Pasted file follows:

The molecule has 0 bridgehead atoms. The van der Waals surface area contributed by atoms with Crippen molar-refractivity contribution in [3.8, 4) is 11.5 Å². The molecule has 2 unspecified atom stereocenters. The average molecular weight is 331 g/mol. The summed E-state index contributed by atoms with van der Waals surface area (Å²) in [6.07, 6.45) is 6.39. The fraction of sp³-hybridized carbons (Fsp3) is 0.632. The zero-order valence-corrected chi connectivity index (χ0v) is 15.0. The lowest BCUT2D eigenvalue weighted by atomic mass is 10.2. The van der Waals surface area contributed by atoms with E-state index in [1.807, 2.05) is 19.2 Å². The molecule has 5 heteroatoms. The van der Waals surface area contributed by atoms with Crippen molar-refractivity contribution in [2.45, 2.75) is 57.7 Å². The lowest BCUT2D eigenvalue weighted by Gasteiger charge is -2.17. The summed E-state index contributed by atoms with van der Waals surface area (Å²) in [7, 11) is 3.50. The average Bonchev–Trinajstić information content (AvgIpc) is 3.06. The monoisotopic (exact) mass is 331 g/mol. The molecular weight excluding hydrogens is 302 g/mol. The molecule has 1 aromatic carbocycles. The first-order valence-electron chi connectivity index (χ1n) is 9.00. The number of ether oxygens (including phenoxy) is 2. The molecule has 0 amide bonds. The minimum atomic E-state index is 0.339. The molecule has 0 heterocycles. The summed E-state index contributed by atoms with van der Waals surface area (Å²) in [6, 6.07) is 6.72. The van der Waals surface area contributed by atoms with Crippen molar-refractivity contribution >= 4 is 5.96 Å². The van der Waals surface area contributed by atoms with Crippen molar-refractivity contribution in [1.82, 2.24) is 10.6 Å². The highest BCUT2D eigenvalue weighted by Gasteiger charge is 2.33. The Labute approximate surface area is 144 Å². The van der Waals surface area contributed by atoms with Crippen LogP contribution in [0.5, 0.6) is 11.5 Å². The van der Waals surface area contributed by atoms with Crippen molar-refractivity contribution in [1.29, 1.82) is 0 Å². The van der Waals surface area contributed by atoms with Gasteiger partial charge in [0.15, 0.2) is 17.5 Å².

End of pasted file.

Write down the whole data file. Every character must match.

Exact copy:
The molecule has 0 bridgehead atoms. The van der Waals surface area contributed by atoms with Crippen molar-refractivity contribution in [3.8, 4) is 11.5 Å². The molecule has 2 unspecified atom stereocenters. The average molecular weight is 331 g/mol. The summed E-state index contributed by atoms with van der Waals surface area (Å²) in [6.07, 6.45) is 6.39. The fraction of sp³-hybridized carbons (Fsp3) is 0.632. The zero-order valence-corrected chi connectivity index (χ0v) is 15.0. The lowest BCUT2D eigenvalue weighted by atomic mass is 10.2. The van der Waals surface area contributed by atoms with E-state index in [1.807, 2.05) is 19.2 Å². The molecule has 5 heteroatoms. The van der Waals surface area contributed by atoms with Crippen molar-refractivity contribution in [2.45, 2.75) is 57.7 Å². The lowest BCUT2D eigenvalue weighted by Gasteiger charge is -2.17. The summed E-state index contributed by atoms with van der Waals surface area (Å²) in [7, 11) is 3.50. The average Bonchev–Trinajstić information content (AvgIpc) is 3.06. The monoisotopic (exact) mass is 331 g/mol. The molecular weight excluding hydrogens is 302 g/mol. The molecule has 1 aromatic carbocycles. The first-order valence-electron chi connectivity index (χ1n) is 9.00. The number of ether oxygens (including phenoxy) is 2. The molecule has 0 amide bonds. The minimum atomic E-state index is 0.339. The molecule has 0 heterocycles. The summed E-state index contributed by atoms with van der Waals surface area (Å²) in [6, 6.07) is 6.72. The van der Waals surface area contributed by atoms with Crippen molar-refractivity contribution >= 4 is 5.96 Å². The van der Waals surface area contributed by atoms with Crippen molar-refractivity contribution in [1.82, 2.24) is 10.6 Å². The highest BCUT2D eigenvalue weighted by Gasteiger charge is 2.33. The Labute approximate surface area is 144 Å². The van der Waals surface area contributed by atoms with Crippen LogP contribution in [0.5, 0.6) is 11.5 Å². The van der Waals surface area contributed by atoms with Crippen molar-refractivity contribution in [1.29, 1.82) is 0 Å². The van der Waals surface area contributed by atoms with Gasteiger partial charge in [0.15, 0.2) is 17.5 Å².